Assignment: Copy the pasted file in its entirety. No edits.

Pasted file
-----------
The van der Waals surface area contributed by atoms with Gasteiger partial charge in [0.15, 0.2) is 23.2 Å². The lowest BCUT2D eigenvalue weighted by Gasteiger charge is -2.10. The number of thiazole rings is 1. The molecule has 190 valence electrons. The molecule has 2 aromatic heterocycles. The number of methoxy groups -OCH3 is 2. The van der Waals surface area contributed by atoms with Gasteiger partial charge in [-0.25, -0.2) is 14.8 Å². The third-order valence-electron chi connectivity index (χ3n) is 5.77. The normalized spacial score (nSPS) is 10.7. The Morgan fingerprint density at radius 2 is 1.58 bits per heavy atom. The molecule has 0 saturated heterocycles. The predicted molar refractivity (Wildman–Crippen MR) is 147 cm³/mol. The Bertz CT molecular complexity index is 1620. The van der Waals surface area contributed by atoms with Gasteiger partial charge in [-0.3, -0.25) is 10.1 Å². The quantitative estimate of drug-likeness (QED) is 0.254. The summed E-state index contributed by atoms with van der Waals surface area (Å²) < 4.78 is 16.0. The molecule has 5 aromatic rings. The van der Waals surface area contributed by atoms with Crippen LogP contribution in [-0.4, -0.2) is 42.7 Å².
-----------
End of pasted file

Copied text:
The van der Waals surface area contributed by atoms with Gasteiger partial charge in [0.15, 0.2) is 23.2 Å². The lowest BCUT2D eigenvalue weighted by Gasteiger charge is -2.10. The number of thiazole rings is 1. The molecule has 190 valence electrons. The molecule has 2 aromatic heterocycles. The number of methoxy groups -OCH3 is 2. The van der Waals surface area contributed by atoms with Gasteiger partial charge in [-0.25, -0.2) is 14.8 Å². The third-order valence-electron chi connectivity index (χ3n) is 5.77. The normalized spacial score (nSPS) is 10.7. The Morgan fingerprint density at radius 2 is 1.58 bits per heavy atom. The molecule has 0 saturated heterocycles. The predicted molar refractivity (Wildman–Crippen MR) is 147 cm³/mol. The Bertz CT molecular complexity index is 1620. The van der Waals surface area contributed by atoms with Gasteiger partial charge in [-0.3, -0.25) is 10.1 Å². The quantitative estimate of drug-likeness (QED) is 0.254. The summed E-state index contributed by atoms with van der Waals surface area (Å²) < 4.78 is 16.0. The molecule has 5 aromatic rings. The van der Waals surface area contributed by atoms with Crippen LogP contribution in [-0.4, -0.2) is 42.7 Å².